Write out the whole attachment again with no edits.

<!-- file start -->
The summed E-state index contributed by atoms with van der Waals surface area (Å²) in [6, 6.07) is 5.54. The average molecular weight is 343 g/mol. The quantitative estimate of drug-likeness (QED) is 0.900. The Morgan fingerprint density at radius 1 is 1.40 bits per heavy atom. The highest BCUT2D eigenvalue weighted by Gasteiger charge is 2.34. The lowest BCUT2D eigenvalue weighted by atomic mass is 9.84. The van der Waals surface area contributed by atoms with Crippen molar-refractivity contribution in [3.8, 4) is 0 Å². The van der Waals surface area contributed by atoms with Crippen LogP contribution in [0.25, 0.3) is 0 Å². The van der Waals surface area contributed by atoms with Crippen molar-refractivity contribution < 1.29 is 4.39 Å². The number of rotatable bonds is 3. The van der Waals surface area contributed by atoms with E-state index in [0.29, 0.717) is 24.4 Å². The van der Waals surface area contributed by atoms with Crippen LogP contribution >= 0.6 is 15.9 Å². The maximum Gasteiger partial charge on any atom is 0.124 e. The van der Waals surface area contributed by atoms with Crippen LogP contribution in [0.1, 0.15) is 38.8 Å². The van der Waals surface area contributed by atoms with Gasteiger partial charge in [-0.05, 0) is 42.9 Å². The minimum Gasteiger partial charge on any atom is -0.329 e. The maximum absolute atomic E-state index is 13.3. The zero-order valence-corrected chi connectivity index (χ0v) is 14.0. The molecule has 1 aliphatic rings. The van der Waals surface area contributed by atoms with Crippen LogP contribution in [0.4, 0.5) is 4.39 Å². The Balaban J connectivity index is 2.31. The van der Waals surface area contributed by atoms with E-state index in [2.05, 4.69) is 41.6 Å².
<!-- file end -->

The summed E-state index contributed by atoms with van der Waals surface area (Å²) in [6, 6.07) is 5.54. The average molecular weight is 343 g/mol. The quantitative estimate of drug-likeness (QED) is 0.900. The Morgan fingerprint density at radius 1 is 1.40 bits per heavy atom. The highest BCUT2D eigenvalue weighted by Gasteiger charge is 2.34. The lowest BCUT2D eigenvalue weighted by atomic mass is 9.84. The van der Waals surface area contributed by atoms with Crippen molar-refractivity contribution in [3.8, 4) is 0 Å². The van der Waals surface area contributed by atoms with Crippen LogP contribution in [0.25, 0.3) is 0 Å². The van der Waals surface area contributed by atoms with Crippen molar-refractivity contribution < 1.29 is 4.39 Å². The number of rotatable bonds is 3. The van der Waals surface area contributed by atoms with E-state index in [0.29, 0.717) is 24.4 Å². The van der Waals surface area contributed by atoms with Crippen LogP contribution >= 0.6 is 15.9 Å². The maximum Gasteiger partial charge on any atom is 0.124 e. The van der Waals surface area contributed by atoms with Crippen LogP contribution in [0.1, 0.15) is 38.8 Å². The van der Waals surface area contributed by atoms with Gasteiger partial charge in [-0.05, 0) is 42.9 Å². The minimum Gasteiger partial charge on any atom is -0.329 e. The maximum absolute atomic E-state index is 13.3. The zero-order valence-corrected chi connectivity index (χ0v) is 14.0. The molecule has 1 aliphatic rings. The van der Waals surface area contributed by atoms with Crippen LogP contribution in [0.4, 0.5) is 4.39 Å². The Balaban J connectivity index is 2.31. The van der Waals surface area contributed by atoms with E-state index in [2.05, 4.69) is 41.6 Å².